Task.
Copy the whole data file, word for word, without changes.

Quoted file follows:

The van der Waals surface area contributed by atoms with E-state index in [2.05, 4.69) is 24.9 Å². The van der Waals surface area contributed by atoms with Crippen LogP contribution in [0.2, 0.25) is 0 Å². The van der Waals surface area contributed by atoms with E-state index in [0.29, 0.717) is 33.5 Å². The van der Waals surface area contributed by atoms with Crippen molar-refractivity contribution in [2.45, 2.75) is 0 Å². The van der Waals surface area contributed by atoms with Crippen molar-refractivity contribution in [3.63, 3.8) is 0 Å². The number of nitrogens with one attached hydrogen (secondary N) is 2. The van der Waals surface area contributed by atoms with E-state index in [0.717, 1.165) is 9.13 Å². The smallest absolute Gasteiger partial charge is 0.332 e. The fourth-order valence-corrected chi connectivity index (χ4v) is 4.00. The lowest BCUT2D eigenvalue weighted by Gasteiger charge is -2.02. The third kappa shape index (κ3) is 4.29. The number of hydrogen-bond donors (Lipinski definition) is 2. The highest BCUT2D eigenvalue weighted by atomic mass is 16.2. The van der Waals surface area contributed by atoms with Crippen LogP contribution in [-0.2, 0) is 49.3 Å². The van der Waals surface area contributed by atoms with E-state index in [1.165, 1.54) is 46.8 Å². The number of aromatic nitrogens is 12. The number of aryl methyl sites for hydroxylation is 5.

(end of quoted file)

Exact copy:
The van der Waals surface area contributed by atoms with E-state index in [2.05, 4.69) is 24.9 Å². The van der Waals surface area contributed by atoms with Crippen LogP contribution in [0.2, 0.25) is 0 Å². The van der Waals surface area contributed by atoms with E-state index in [0.29, 0.717) is 33.5 Å². The van der Waals surface area contributed by atoms with Crippen molar-refractivity contribution in [2.45, 2.75) is 0 Å². The van der Waals surface area contributed by atoms with Crippen molar-refractivity contribution in [3.63, 3.8) is 0 Å². The number of nitrogens with one attached hydrogen (secondary N) is 2. The van der Waals surface area contributed by atoms with E-state index in [0.717, 1.165) is 9.13 Å². The smallest absolute Gasteiger partial charge is 0.332 e. The fourth-order valence-corrected chi connectivity index (χ4v) is 4.00. The lowest BCUT2D eigenvalue weighted by Gasteiger charge is -2.02. The third kappa shape index (κ3) is 4.29. The number of hydrogen-bond donors (Lipinski definition) is 2. The highest BCUT2D eigenvalue weighted by atomic mass is 16.2. The van der Waals surface area contributed by atoms with Crippen LogP contribution in [-0.2, 0) is 49.3 Å². The van der Waals surface area contributed by atoms with E-state index in [1.165, 1.54) is 46.8 Å². The number of aromatic nitrogens is 12. The number of aryl methyl sites for hydroxylation is 5.